Upon reading through the article I learned that Lewis' pastor is none other than the wrong reverend Jamal-Harrison Bryant(please visit my fellow blogger Melvin Jones' site for lots on Bryant www.pulpit-pimps.org ). After repenting for the words that went through my mind, I realized that there seems to be a pattern emerging between professional athletes and famous false teachers. Have you noticed . . . T. D. Jakes has former Falcon, 49er, Cowboy, Redskin and Raven, Deion Sanders on his roster. Former World Heavyweight Champion Boxer, Evander Holyfield is in Creflo A. Dollar's corner ( the "A" is for "Aboutha").
If he has a few more games like the last two, perhaps Michael Vick will be in the market for a guru.
It causes me to wonder, what is the attraction here? Obviously, these athletes already have the material goods to match their mentors. The common thread that I have seen is that these ministers are the fathers these guys never had. Lewis comments in the SI article that he never had a father figure during his childhood and I have never heard much about the fathers of Sanders or Holyfield either. One can certainly understand how Jakes fills that role, as he certainly has a ministry to the hurting. In my humble opinion, this makes these false teachers all the more dangerous. The question that begs asking is: what if finding a father-figure in these guys is as far as it goes. Yes, they have now found a man to affirm them but if that man does not lead him to THE FATHER through the only way which is Jesus Christ . . . then what? Additionally, the athlete brings with himself a legion of fans who also listen to the heresy these guys routinely spout and they are also left with nothing more than affirmation.
Talk about losing the big one.
B. L. B. B!
(Be Like the Bereans Baby!)
Wednesday, November 01, 2006
I remember during my grade school years in the Bronx, there was a popular public service announcement that ran on television every weekday after school during the cartoons. It was about the importance of reading and was produced by a foundation named "R.I.F." The announcement would always feature a celebrity and some kids touting how basic reading is to all the endeavors of life. At the end, they would always close by repeating the foundation’s famous motto, "reading is fundamental," hence the name "R.I.F."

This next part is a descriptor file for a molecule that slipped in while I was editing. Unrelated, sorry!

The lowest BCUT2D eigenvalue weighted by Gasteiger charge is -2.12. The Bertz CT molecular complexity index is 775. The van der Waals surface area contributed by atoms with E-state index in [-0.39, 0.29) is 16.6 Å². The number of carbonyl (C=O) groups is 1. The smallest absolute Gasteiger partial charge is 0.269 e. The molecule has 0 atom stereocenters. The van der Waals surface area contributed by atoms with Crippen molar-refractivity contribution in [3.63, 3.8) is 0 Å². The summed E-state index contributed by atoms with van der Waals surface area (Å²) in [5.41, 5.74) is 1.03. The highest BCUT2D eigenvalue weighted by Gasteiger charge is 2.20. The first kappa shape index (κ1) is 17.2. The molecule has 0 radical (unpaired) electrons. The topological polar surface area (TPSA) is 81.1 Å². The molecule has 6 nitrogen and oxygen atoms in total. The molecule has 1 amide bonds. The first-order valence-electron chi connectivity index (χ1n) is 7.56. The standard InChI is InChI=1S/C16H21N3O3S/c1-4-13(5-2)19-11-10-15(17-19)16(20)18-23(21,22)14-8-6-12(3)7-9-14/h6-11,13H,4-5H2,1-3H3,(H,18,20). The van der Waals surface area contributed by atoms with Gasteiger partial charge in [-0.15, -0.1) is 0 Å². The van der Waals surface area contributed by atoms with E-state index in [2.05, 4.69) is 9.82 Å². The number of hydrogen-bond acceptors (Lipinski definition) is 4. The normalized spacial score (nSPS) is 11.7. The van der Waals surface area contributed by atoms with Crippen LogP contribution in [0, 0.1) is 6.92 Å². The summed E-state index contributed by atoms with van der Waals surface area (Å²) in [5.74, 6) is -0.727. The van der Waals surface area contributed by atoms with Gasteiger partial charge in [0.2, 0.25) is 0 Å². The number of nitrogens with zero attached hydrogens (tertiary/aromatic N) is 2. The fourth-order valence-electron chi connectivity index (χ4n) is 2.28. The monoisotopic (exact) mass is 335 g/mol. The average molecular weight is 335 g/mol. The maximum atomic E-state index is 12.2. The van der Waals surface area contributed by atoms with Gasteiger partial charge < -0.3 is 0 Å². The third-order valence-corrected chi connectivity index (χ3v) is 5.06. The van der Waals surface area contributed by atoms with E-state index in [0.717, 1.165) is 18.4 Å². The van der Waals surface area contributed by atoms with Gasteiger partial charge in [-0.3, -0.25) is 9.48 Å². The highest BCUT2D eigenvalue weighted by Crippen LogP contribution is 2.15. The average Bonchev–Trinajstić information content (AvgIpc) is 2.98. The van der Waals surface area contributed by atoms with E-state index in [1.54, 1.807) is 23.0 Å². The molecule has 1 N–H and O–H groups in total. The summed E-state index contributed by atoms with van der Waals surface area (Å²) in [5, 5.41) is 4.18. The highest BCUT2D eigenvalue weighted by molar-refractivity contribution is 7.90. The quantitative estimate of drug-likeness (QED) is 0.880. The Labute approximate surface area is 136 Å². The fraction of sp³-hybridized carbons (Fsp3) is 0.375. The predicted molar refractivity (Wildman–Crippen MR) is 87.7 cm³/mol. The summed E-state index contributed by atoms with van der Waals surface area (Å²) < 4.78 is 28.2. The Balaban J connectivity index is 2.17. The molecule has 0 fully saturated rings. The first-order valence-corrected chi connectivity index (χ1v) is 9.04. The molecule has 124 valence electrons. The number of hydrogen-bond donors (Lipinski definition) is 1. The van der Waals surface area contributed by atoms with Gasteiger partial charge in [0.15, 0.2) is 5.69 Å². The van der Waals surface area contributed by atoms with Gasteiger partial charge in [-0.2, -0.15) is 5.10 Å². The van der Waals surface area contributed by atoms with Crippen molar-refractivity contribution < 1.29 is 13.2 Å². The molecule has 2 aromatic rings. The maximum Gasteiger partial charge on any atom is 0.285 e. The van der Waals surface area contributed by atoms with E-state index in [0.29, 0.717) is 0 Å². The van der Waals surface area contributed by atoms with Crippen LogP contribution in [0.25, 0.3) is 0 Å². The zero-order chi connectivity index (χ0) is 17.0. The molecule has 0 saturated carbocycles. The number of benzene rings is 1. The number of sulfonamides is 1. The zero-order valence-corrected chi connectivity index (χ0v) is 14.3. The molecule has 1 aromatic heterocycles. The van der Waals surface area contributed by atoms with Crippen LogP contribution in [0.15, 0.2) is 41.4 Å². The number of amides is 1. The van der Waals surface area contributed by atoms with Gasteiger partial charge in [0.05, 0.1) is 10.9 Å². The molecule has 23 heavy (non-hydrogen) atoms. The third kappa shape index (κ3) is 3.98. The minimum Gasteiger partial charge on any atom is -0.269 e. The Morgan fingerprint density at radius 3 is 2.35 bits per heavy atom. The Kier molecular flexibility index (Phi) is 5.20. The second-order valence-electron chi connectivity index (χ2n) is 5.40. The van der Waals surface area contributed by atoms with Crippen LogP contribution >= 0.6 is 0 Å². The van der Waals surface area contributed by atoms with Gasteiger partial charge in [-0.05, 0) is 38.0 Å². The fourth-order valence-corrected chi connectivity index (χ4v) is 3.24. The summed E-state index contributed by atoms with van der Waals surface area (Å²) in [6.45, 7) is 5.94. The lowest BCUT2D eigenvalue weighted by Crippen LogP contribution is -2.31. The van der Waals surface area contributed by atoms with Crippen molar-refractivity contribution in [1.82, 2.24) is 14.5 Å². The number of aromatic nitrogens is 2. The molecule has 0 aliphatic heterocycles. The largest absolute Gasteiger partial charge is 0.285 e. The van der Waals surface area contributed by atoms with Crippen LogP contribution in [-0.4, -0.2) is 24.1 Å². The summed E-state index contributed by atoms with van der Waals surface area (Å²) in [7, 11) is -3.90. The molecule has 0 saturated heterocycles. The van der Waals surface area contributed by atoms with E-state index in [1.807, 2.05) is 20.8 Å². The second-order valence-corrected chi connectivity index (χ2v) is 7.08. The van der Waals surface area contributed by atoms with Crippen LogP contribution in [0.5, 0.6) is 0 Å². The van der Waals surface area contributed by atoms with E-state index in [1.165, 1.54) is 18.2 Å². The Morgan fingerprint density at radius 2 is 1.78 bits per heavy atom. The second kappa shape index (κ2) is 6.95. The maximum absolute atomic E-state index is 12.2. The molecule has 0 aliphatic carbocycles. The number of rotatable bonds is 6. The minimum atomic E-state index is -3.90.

Truer words were never spoken. Consider, of all the ways Almighty God could have chosen to reveal Himself to us, He chose the medium of writing to be the mode of His special self-revelation. Since it is only through the Holy Bible that man has access to the special revelation of God that leads to salvation; reading is not only fundamental, it is vital! It would behoove any person who has a severe allergy to fire and brimstone to read and believe the words of sacred Scripture.
Just as reading the Bible is of paramount importance, there are important works of faithful men which are almost as indispensable for our growth in the Christian faith. There seems to be a great deal of neglect toward these great writers simply because they have committed the unforgivable sin of dying. Many of today’s readers miss out on a wealth of godly wisdom simply because they think yesterdays authors are irrelevant in our time. They believe that all our current "advances" in sciences and technology make us inherently smarter than those "dead guys." One has only to watch his local news broadcast to understand that what Paul wrote in Romans 1:22 is even more appropriate today: "Professing to be wise, they became fools . . . "